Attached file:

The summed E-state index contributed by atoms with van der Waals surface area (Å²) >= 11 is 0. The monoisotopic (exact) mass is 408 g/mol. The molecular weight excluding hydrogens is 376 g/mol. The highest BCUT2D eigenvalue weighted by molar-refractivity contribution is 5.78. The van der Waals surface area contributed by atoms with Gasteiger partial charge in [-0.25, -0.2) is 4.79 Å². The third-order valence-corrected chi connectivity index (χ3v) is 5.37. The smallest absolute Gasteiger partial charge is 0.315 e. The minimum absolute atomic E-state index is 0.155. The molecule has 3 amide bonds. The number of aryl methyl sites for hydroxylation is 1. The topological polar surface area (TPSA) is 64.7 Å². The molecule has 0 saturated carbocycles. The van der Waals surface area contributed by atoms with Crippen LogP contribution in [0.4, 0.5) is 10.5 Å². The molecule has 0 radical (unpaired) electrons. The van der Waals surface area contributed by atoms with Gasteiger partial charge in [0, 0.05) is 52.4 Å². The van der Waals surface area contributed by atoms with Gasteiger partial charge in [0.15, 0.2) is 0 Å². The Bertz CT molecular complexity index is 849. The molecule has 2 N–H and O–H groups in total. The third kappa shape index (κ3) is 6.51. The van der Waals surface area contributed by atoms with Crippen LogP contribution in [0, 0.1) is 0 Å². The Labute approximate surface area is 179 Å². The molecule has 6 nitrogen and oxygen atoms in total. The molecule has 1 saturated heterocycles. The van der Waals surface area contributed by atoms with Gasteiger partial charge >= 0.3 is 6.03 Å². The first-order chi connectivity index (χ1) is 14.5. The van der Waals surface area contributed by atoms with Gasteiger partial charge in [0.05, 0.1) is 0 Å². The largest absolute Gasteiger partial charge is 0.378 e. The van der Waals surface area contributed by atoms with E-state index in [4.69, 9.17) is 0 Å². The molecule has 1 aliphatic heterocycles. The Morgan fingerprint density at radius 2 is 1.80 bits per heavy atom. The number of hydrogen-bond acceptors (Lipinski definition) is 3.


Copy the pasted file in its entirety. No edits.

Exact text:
The summed E-state index contributed by atoms with van der Waals surface area (Å²) >= 11 is 0. The monoisotopic (exact) mass is 408 g/mol. The molecular weight excluding hydrogens is 376 g/mol. The highest BCUT2D eigenvalue weighted by molar-refractivity contribution is 5.78. The van der Waals surface area contributed by atoms with Gasteiger partial charge in [-0.25, -0.2) is 4.79 Å². The third-order valence-corrected chi connectivity index (χ3v) is 5.37. The smallest absolute Gasteiger partial charge is 0.315 e. The minimum absolute atomic E-state index is 0.155. The molecule has 3 amide bonds. The number of aryl methyl sites for hydroxylation is 1. The topological polar surface area (TPSA) is 64.7 Å². The molecule has 0 saturated carbocycles. The van der Waals surface area contributed by atoms with Crippen LogP contribution in [0.4, 0.5) is 10.5 Å². The molecule has 0 radical (unpaired) electrons. The van der Waals surface area contributed by atoms with Gasteiger partial charge in [0, 0.05) is 52.4 Å². The van der Waals surface area contributed by atoms with Gasteiger partial charge in [0.15, 0.2) is 0 Å². The Bertz CT molecular complexity index is 849. The molecule has 2 N–H and O–H groups in total. The third kappa shape index (κ3) is 6.51. The van der Waals surface area contributed by atoms with Crippen LogP contribution in [0, 0.1) is 0 Å². The Labute approximate surface area is 179 Å². The molecule has 6 nitrogen and oxygen atoms in total. The molecule has 1 saturated heterocycles. The van der Waals surface area contributed by atoms with Gasteiger partial charge >= 0.3 is 6.03 Å². The first-order chi connectivity index (χ1) is 14.5. The van der Waals surface area contributed by atoms with Gasteiger partial charge in [0.05, 0.1) is 0 Å². The largest absolute Gasteiger partial charge is 0.378 e. The van der Waals surface area contributed by atoms with E-state index in [4.69, 9.17) is 0 Å². The molecule has 1 aliphatic heterocycles. The Morgan fingerprint density at radius 2 is 1.80 bits per heavy atom. The number of hydrogen-bond acceptors (Lipinski definition) is 3.